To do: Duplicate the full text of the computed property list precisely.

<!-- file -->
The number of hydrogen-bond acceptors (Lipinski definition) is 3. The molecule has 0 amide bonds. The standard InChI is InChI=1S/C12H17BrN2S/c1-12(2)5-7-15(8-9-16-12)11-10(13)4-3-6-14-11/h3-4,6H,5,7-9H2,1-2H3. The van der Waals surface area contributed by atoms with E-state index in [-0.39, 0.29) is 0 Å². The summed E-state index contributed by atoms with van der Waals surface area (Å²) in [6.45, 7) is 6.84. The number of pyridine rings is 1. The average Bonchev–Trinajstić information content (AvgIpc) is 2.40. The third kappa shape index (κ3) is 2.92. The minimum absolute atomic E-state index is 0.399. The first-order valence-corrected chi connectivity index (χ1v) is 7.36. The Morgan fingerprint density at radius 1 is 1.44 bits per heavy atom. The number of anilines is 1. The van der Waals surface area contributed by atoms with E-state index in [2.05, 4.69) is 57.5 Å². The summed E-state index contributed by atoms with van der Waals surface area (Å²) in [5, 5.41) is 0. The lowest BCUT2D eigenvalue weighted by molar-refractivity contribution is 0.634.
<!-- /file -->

The number of hydrogen-bond acceptors (Lipinski definition) is 3. The molecule has 0 amide bonds. The standard InChI is InChI=1S/C12H17BrN2S/c1-12(2)5-7-15(8-9-16-12)11-10(13)4-3-6-14-11/h3-4,6H,5,7-9H2,1-2H3. The van der Waals surface area contributed by atoms with E-state index in [-0.39, 0.29) is 0 Å². The summed E-state index contributed by atoms with van der Waals surface area (Å²) in [6.45, 7) is 6.84. The number of pyridine rings is 1. The average Bonchev–Trinajstić information content (AvgIpc) is 2.40. The third kappa shape index (κ3) is 2.92. The minimum absolute atomic E-state index is 0.399. The first-order valence-corrected chi connectivity index (χ1v) is 7.36. The Morgan fingerprint density at radius 1 is 1.44 bits per heavy atom. The number of anilines is 1. The van der Waals surface area contributed by atoms with E-state index in [2.05, 4.69) is 57.5 Å². The summed E-state index contributed by atoms with van der Waals surface area (Å²) in [5, 5.41) is 0. The lowest BCUT2D eigenvalue weighted by molar-refractivity contribution is 0.634.